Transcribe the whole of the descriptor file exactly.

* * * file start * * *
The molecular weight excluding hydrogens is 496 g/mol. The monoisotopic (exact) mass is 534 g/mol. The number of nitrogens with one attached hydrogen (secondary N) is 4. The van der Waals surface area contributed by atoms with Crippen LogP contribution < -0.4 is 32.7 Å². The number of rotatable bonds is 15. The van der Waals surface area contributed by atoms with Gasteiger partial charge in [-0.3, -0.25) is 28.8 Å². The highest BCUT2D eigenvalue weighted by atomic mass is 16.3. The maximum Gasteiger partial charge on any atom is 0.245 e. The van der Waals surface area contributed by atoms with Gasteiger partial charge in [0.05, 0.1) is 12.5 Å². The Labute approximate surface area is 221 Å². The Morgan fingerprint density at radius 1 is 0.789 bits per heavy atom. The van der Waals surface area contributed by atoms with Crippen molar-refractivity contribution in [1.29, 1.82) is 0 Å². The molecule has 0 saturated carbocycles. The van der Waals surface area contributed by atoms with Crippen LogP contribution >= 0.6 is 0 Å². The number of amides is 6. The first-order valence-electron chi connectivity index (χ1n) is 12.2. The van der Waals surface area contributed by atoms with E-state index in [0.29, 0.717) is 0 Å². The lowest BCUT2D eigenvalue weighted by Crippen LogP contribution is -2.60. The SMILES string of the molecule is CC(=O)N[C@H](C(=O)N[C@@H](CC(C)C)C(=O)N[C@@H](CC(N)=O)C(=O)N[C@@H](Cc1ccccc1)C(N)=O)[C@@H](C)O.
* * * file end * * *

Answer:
The molecular weight excluding hydrogens is 496 g/mol. The monoisotopic (exact) mass is 534 g/mol. The number of nitrogens with one attached hydrogen (secondary N) is 4. The van der Waals surface area contributed by atoms with Crippen LogP contribution < -0.4 is 32.7 Å². The number of rotatable bonds is 15. The van der Waals surface area contributed by atoms with Gasteiger partial charge in [-0.3, -0.25) is 28.8 Å². The highest BCUT2D eigenvalue weighted by atomic mass is 16.3. The maximum Gasteiger partial charge on any atom is 0.245 e. The van der Waals surface area contributed by atoms with Gasteiger partial charge in [0.05, 0.1) is 12.5 Å². The Labute approximate surface area is 221 Å². The Morgan fingerprint density at radius 1 is 0.789 bits per heavy atom. The van der Waals surface area contributed by atoms with Crippen molar-refractivity contribution in [1.29, 1.82) is 0 Å². The molecule has 0 saturated carbocycles. The van der Waals surface area contributed by atoms with Crippen LogP contribution >= 0.6 is 0 Å². The number of amides is 6. The first-order valence-electron chi connectivity index (χ1n) is 12.2. The van der Waals surface area contributed by atoms with E-state index in [0.29, 0.717) is 0 Å². The lowest BCUT2D eigenvalue weighted by Crippen LogP contribution is -2.60. The SMILES string of the molecule is CC(=O)N[C@H](C(=O)N[C@@H](CC(C)C)C(=O)N[C@@H](CC(N)=O)C(=O)N[C@@H](Cc1ccccc1)C(N)=O)[C@@H](C)O.